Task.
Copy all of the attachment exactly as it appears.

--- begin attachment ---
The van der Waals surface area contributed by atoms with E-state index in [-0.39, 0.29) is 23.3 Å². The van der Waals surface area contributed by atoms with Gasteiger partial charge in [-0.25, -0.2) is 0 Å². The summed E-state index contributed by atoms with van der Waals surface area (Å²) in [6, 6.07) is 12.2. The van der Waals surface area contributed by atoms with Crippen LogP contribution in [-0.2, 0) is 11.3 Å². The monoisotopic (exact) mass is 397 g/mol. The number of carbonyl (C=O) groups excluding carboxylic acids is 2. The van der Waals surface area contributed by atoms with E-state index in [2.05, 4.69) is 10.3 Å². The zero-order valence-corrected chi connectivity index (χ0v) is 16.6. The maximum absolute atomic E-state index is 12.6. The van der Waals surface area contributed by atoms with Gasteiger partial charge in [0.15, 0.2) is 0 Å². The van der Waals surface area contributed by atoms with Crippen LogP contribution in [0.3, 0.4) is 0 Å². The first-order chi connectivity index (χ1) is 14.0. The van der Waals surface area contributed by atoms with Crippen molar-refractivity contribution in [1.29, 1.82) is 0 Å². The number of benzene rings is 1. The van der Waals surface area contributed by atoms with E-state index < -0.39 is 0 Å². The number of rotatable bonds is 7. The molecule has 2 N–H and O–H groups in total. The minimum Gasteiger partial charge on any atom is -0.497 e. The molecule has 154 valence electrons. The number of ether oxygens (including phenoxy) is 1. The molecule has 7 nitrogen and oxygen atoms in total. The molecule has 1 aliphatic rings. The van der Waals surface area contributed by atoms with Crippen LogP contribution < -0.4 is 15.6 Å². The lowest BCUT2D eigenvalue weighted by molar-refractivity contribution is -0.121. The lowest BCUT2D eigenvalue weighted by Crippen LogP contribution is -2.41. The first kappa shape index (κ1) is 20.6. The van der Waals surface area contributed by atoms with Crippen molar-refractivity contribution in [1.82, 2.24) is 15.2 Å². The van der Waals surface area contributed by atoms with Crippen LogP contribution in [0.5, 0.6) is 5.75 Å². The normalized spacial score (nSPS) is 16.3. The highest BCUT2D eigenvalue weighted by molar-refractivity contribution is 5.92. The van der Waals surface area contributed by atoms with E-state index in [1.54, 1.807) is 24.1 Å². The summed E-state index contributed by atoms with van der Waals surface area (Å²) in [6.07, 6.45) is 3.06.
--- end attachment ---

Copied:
The van der Waals surface area contributed by atoms with E-state index in [-0.39, 0.29) is 23.3 Å². The van der Waals surface area contributed by atoms with Gasteiger partial charge in [-0.25, -0.2) is 0 Å². The summed E-state index contributed by atoms with van der Waals surface area (Å²) in [6, 6.07) is 12.2. The van der Waals surface area contributed by atoms with Crippen LogP contribution in [-0.2, 0) is 11.3 Å². The monoisotopic (exact) mass is 397 g/mol. The number of carbonyl (C=O) groups excluding carboxylic acids is 2. The van der Waals surface area contributed by atoms with E-state index in [2.05, 4.69) is 10.3 Å². The zero-order valence-corrected chi connectivity index (χ0v) is 16.6. The maximum absolute atomic E-state index is 12.6. The van der Waals surface area contributed by atoms with Gasteiger partial charge in [0.15, 0.2) is 0 Å². The van der Waals surface area contributed by atoms with Crippen LogP contribution in [0.3, 0.4) is 0 Å². The first-order chi connectivity index (χ1) is 14.0. The van der Waals surface area contributed by atoms with Crippen molar-refractivity contribution in [1.29, 1.82) is 0 Å². The number of benzene rings is 1. The van der Waals surface area contributed by atoms with E-state index < -0.39 is 0 Å². The number of rotatable bonds is 7. The molecule has 2 N–H and O–H groups in total. The minimum Gasteiger partial charge on any atom is -0.497 e. The molecule has 154 valence electrons. The number of ether oxygens (including phenoxy) is 1. The molecule has 7 nitrogen and oxygen atoms in total. The molecule has 1 aliphatic rings. The van der Waals surface area contributed by atoms with Crippen LogP contribution < -0.4 is 15.6 Å². The lowest BCUT2D eigenvalue weighted by molar-refractivity contribution is -0.121. The lowest BCUT2D eigenvalue weighted by Crippen LogP contribution is -2.41. The first kappa shape index (κ1) is 20.6. The van der Waals surface area contributed by atoms with Crippen molar-refractivity contribution in [1.82, 2.24) is 15.2 Å². The van der Waals surface area contributed by atoms with Crippen LogP contribution in [0.5, 0.6) is 5.75 Å². The normalized spacial score (nSPS) is 16.3. The highest BCUT2D eigenvalue weighted by molar-refractivity contribution is 5.92. The van der Waals surface area contributed by atoms with E-state index in [1.54, 1.807) is 24.1 Å². The summed E-state index contributed by atoms with van der Waals surface area (Å²) in [6.07, 6.45) is 3.06.